Molluscs

Molluscs get their name from the Latin word 'molluscum', which means 'soft', as their characteristic soft body defines them as a group of species. They are the second most numerous group of invertebrate animals after arthropods, representing 23% of all species in the marine environment. It is estimated that there may be about 100,000 different species, among which we find such well-known species as octopuses, squids, cuttlefish, clams, snails. The large number of species of Molluscs means that the variety of shapes, sizes, types of life and life cycles is extraordinarily wide. However, as distinctive features of Molluscs beyond their soft body, we can mention the presence of a mantle, a muscular foot and an organ called the radula.

In many species, the epidermis of the mantle (the back wall covering the visceral mass of the animal) secretes calcium carbonate and forms a shell, which may be composed of one or two shells. In relation to the muscular foot, it is very developed and powerful. The foot has adapted to carry out various functions such as locomotion in Gastropods, although in Bivalves it is used to dig and in Cephalopods to provide jet propulsion. To feed, Molluscs make use of the radula, a specialized organ which is filled with small teeth that they use to tear or cut food before it enters the esophagus.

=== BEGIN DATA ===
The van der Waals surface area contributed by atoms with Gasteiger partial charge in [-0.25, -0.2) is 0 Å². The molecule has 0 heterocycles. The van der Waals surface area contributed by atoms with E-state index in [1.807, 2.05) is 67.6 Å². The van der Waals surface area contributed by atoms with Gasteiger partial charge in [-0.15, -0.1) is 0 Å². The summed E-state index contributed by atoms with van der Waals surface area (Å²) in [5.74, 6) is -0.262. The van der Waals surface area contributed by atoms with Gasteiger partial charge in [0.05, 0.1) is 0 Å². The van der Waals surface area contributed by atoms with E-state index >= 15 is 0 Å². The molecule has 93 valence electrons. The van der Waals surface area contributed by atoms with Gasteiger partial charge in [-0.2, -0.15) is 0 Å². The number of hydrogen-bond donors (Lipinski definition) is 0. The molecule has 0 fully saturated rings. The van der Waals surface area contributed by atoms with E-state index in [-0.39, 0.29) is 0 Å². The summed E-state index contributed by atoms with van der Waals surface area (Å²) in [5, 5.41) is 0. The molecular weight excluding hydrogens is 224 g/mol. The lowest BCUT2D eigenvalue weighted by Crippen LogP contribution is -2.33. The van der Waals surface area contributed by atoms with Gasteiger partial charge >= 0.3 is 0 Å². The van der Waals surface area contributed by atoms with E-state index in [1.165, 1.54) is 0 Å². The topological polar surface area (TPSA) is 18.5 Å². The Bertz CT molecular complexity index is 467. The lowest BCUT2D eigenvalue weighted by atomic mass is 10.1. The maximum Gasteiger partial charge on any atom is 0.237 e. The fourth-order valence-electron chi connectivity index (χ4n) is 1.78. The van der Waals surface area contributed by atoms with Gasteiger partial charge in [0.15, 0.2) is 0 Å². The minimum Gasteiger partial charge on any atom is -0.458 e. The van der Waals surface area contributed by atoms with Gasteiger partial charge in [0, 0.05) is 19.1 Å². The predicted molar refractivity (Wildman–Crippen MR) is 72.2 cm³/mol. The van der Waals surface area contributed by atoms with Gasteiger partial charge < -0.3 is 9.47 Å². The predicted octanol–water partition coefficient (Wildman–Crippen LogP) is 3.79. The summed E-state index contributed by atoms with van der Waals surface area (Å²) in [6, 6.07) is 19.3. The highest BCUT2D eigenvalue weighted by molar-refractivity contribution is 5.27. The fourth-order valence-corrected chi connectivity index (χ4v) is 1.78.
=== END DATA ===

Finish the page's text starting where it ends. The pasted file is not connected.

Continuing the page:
Molluscs have a highly developed nervous system, which reaches surprising levels of complexity in Cephalopods. Breathing is gill-based in marine species, and pulmonary or cutaneous in terrestrial species.

We are in front of a very adaptable phylum of species, which has allowed that the Molluscs have colonized practically all the marine environments (polar, tropical, subtropical waters, ...) up to depths of more than 5,000 meters.

They are an important source of food for the human species.


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